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The Fiftieth Anniversary of the Second Vatican Council

posted Apr 12, 2012, 9:21 AM by James Shimanek   [ updated Apr 16, 2012, 10:05 AM by Saint Mary Parish ]


Dear Sisters and Brothers in Christ:

 

            This coming October 11, the Church will mark the fiftieth anniversary of the opening session of Vatican Council II.  This great Council was the most significant Catholic event of the last century, and its deliberations and decrees will continue to influence the Church, as have the acts of ecumenical councils before it.  The creed we say at Mass each Sunday, for example, comes from the earliest Councils of the Church in the fourth and fifth centuries.  Vatican II was the twenty first Ecumenical Council of the Catholic Church.

 

            Why did Pope John XXIII call the Council?  In a letter dated December 25, 1961 (Humanae salutis), the Pope explained that he hoped the Council would change the relationship between the Church and the world.  He called the Council because the world of the twentieth century was so divided by racism, nationalism, communism, Nazism and wars and hatreds of all sorts that men and women had forgotten that the human race is a human family.  Who would tell the world that we are all brothers and sisters?  Pope John knew that the mission of the Catholic Church is to introduce the world to its savior in every age, and he believed that the unity of the Church should be a leaven to change the world.  The Second Vatican Council was called a pastoral council because its purpose was not to examine Church teaching directly but to see what could be changed in the Church in order to place her in better dialogue with a world headed for self-destruction.  The Council was missionary in its purpose; to save the world from itself, the Church would have to open dialogues on all fronts.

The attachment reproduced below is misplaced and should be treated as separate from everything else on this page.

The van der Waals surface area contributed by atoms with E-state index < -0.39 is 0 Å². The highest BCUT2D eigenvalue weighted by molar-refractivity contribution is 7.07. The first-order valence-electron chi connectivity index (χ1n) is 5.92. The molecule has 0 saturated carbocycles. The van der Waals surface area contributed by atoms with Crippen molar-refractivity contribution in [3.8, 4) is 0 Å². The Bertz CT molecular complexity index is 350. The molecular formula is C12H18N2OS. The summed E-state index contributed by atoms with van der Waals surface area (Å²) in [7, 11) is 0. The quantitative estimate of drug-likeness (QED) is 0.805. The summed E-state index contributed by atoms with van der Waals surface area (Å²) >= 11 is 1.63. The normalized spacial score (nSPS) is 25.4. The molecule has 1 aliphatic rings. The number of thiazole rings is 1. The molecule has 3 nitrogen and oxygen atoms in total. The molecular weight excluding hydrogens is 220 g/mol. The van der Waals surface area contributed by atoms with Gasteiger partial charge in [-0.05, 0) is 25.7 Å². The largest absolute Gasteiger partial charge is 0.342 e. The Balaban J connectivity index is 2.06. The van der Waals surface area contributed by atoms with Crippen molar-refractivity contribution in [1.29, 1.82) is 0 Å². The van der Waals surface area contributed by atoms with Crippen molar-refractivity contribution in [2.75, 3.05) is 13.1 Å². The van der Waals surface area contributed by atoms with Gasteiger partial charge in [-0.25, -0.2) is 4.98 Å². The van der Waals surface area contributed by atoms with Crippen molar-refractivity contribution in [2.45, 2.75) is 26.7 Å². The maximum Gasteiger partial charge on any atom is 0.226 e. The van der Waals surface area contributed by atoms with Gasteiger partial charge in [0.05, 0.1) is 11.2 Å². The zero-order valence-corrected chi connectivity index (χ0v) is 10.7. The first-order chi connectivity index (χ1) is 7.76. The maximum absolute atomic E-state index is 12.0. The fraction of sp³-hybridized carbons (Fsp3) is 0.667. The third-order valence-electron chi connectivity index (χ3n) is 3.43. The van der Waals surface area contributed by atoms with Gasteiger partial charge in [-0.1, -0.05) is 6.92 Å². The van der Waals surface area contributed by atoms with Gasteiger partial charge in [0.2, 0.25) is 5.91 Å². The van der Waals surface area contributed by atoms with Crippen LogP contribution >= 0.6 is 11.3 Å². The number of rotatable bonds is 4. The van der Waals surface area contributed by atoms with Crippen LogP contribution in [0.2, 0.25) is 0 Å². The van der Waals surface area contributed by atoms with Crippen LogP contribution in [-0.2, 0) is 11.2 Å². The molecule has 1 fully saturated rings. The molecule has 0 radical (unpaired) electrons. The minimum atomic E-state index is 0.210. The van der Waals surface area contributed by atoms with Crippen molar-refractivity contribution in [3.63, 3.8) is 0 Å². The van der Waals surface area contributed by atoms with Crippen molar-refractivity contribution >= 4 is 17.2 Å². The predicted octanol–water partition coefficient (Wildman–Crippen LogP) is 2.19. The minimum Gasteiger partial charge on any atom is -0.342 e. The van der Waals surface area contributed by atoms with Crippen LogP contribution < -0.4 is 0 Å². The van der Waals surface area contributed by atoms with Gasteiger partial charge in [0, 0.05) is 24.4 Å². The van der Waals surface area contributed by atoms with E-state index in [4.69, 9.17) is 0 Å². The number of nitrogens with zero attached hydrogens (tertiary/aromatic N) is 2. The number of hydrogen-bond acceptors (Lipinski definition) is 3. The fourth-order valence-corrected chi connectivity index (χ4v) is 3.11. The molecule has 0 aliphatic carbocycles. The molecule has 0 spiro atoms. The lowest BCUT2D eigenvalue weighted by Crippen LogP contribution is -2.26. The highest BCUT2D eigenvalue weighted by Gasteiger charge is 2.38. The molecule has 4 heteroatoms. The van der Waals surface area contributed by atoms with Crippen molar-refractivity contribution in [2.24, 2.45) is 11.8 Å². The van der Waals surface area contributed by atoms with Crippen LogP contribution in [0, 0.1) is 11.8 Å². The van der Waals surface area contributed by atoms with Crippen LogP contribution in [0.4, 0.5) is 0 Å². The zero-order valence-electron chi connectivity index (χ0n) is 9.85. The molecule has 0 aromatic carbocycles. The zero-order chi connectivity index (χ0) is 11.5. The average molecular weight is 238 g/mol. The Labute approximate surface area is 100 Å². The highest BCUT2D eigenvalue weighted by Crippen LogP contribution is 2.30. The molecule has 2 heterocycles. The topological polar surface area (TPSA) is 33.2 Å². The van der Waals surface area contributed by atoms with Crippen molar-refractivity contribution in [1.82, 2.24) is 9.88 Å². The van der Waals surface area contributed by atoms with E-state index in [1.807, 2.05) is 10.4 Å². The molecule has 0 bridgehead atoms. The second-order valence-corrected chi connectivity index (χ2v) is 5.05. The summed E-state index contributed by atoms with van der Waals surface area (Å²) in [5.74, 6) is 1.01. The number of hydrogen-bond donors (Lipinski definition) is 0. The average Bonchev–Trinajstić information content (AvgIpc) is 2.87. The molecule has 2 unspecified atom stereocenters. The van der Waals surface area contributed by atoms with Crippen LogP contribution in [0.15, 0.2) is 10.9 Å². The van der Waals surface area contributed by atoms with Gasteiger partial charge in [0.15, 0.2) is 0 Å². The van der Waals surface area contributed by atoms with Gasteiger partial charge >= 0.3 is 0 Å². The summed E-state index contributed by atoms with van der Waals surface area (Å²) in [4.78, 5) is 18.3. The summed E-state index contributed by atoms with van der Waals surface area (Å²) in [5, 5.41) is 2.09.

In order to enter into dialogue, elements of the Church’s life were examined and sometimes changed or adjusted.  The Council’s major documents examined the Church’s worship of God, the sources of God’s self-revelation, the nature of the Church herself and the Church in our times.  Each of these four topics will be discussed in future bulletin articles.  My hope is that recalling the purpose and the teaching of the Second Vatican Council will renew the sense of mission of the Archdiocese in the coming year.  We will continue to implement the Strategic Pastoral Plan for the Archdiocese and will do so now in light of the universal Church’s Year of Faith, recently called by Pope Benedict XVI, timed to begin on the very anniversary of the opening session of the Council.  May our hearts be opened anew as we commemorate this great event in the history of the Church. 

God bless you.

 

                                                                                    Sincerely yours in Christ,

 

                                                                                    Francis Cardinal George, OMI

                                                                                    Archbishop of Chicago

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